The next stage is education, which is again imparted with a distinct bias and reserve. Then comes the most defining and most poignant moment of a woman’s life — marriage. This too, is rife with an exploitative undercurrent, since ‘beti ki shaadi’ (daughter’s marriage) is still considered a cross to be borne by families and ‘settling’ one’s daughter is considered a huge ‘burden’. The rest of the stages of a woman’s life in India are marked by a distinct influence of patriarchy, from the one exerted by her husband to that extending to her son.
And if you happen to be a divorced woman or a single mother, the so-called ‘stigma’ you face is so overwhelming that it renders you completely ineffective and without control over your own life and life path.
Given this reality, a women’s party which serves the needs and demands of women exclusively becomes almost mandatory. A dispensation which does not relegate them into neat and ineffectual divisions such as caste, religion, financial standing. A party which recognizes that women are not just another gender but a vote-bank in their own right, with problems, concerns, issues and pre-occupations which are exclusive to them because of the very fact that they are women.
The need of the hour is a party dedicated exclusively to addressing issues faced by women, in all spheres of life, from the job market to the uncertainties of marriage and motherhood. Such a party will need to exist solely for the purpose of making things better for women, from the moment a girl child is born till the time she becomes financially-independent and autonomous. A party which devotes itself to working for women as a vote-bank, the same way as religious minorities and ethnic minorities are considered vote-banks. Where the entire point of the existence of such a party is to work exclusively for women by resolving issues they face, in general and by formulating policies which empower women, in particular.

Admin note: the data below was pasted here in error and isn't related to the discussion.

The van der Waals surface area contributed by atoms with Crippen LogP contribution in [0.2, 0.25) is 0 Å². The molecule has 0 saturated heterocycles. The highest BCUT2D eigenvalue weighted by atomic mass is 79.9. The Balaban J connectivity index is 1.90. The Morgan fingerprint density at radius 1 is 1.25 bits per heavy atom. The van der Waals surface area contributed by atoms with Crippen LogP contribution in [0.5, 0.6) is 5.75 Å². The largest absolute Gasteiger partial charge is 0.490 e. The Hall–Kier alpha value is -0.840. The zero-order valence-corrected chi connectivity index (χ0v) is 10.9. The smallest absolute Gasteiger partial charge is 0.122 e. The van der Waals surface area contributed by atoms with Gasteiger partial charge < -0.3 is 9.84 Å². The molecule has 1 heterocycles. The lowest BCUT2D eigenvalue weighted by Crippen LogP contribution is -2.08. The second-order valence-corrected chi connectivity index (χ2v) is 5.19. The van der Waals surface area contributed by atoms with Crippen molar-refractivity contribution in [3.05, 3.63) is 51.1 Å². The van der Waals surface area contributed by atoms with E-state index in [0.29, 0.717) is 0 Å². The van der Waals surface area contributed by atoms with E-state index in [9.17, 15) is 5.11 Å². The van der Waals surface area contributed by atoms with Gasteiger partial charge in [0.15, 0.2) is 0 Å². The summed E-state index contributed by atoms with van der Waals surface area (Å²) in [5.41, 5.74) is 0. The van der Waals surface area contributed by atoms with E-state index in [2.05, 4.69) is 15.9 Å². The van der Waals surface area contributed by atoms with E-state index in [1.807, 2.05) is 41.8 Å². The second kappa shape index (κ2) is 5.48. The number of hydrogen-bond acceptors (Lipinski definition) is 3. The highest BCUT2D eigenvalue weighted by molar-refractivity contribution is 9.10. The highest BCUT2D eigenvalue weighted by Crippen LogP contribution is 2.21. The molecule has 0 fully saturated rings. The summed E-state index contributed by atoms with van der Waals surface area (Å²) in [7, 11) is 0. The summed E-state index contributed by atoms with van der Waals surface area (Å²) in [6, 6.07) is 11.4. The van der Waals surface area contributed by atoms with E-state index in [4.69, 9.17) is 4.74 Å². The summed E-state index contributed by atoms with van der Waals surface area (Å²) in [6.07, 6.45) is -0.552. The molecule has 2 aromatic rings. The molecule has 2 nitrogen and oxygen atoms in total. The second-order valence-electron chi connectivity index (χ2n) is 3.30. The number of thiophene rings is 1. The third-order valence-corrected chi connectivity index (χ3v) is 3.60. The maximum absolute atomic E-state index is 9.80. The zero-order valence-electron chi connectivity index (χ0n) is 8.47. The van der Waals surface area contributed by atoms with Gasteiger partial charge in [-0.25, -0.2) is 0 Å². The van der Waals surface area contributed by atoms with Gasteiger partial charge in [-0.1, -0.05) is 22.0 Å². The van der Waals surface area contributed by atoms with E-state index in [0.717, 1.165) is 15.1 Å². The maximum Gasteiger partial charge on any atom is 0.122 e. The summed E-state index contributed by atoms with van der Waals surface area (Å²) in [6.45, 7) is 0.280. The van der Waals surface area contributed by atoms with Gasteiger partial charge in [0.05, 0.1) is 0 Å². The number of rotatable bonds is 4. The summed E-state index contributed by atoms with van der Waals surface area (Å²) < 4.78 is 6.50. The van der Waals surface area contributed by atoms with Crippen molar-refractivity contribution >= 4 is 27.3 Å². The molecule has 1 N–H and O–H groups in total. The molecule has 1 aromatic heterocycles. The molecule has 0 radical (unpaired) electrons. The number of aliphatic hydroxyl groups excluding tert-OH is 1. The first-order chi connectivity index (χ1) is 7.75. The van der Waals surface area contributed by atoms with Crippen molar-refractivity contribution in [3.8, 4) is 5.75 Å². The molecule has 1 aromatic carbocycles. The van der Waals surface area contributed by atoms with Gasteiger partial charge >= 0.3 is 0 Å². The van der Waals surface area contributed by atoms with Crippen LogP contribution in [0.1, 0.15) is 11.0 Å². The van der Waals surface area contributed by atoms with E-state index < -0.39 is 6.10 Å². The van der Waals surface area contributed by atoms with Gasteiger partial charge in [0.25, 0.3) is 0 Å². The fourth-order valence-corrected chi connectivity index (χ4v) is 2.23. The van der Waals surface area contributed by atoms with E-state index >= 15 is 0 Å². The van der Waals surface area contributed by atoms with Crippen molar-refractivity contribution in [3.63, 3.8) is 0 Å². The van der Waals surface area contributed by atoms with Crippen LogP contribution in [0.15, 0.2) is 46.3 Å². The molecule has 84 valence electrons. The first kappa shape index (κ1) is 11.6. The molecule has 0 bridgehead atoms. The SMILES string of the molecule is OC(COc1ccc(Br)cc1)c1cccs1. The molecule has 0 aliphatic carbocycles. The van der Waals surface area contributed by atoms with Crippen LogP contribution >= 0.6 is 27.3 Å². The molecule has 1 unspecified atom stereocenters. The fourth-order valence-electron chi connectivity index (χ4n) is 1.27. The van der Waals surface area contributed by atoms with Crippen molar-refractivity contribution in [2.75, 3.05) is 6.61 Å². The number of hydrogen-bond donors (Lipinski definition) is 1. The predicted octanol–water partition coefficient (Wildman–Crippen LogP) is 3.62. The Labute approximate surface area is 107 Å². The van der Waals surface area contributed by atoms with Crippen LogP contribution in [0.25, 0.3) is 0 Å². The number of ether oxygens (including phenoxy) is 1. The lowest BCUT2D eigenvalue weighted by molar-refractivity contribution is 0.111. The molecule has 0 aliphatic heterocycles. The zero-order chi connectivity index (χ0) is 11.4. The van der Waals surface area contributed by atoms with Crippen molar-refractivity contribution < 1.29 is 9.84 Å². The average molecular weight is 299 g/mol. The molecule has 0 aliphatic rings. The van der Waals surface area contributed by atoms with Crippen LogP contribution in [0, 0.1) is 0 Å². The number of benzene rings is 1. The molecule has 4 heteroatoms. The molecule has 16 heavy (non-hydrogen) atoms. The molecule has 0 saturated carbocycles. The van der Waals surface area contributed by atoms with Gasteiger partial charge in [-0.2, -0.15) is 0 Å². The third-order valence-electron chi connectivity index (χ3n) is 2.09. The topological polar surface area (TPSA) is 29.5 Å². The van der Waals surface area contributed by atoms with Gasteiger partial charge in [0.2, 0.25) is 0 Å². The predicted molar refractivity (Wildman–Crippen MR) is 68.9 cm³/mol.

There is hardly any evidence to indicate that any other approach will result in the long-term amelioration of women’s condition and tangible female empowerment. Most of the current political parties in India are either overtly patriarchal or covertly discriminatory. And one of them — the Aam ‘Aadmi’ Party — does not even attempt to hide the fact that it considers women dispensable entities in its scheme of things.
From the BJP to the Congress, from the NCP, SP, BSP, TMC, AIADMK to AAP and the National Conference, all major political parties are either controlled by or remote-operated by deeply patriarchal dispensations. They have proved futile in changing the condition of women because there is inadequate representation of women in politics, in the first place and secondly, because women’s issues and concerns are not a priority for male stakeholders.
Lasting, visible and substantive change can only occur when all the stakeholders are in consonance with the short-term objectives and long-term impact of policies formulated and schemes introduced by mainstream political parties. Anything less and we can assume that the clock will be turned back to the Dark Ages and women’s condition will remain stuck in a misogynistic status quo.